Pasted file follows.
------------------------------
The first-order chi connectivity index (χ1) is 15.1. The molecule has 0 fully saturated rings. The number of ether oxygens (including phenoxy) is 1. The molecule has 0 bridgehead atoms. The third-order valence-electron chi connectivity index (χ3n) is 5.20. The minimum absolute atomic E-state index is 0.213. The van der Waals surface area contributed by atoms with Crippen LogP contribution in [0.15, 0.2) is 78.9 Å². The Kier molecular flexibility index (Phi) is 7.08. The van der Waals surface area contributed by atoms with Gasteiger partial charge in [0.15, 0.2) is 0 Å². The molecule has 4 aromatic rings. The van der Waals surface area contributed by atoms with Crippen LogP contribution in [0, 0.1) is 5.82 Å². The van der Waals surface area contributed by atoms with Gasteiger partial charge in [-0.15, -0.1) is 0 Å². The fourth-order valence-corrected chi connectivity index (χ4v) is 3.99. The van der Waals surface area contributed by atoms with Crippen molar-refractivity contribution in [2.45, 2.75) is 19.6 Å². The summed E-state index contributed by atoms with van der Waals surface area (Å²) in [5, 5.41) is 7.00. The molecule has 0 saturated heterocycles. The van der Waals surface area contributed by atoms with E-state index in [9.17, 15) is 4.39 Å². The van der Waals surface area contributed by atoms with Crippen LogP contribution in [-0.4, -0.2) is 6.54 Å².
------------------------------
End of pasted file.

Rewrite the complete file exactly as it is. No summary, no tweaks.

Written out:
The first-order chi connectivity index (χ1) is 15.1. The molecule has 0 fully saturated rings. The number of ether oxygens (including phenoxy) is 1. The molecule has 0 bridgehead atoms. The third-order valence-electron chi connectivity index (χ3n) is 5.20. The minimum absolute atomic E-state index is 0.213. The van der Waals surface area contributed by atoms with Crippen LogP contribution in [0.15, 0.2) is 78.9 Å². The Kier molecular flexibility index (Phi) is 7.08. The van der Waals surface area contributed by atoms with Gasteiger partial charge in [0.15, 0.2) is 0 Å². The molecule has 4 aromatic rings. The van der Waals surface area contributed by atoms with Crippen LogP contribution in [0, 0.1) is 5.82 Å². The van der Waals surface area contributed by atoms with Gasteiger partial charge in [-0.15, -0.1) is 0 Å². The fourth-order valence-corrected chi connectivity index (χ4v) is 3.99. The van der Waals surface area contributed by atoms with Crippen molar-refractivity contribution in [2.45, 2.75) is 19.6 Å². The summed E-state index contributed by atoms with van der Waals surface area (Å²) in [5, 5.41) is 7.00. The molecule has 0 saturated heterocycles. The van der Waals surface area contributed by atoms with E-state index in [9.17, 15) is 4.39 Å². The van der Waals surface area contributed by atoms with Crippen LogP contribution in [-0.4, -0.2) is 6.54 Å².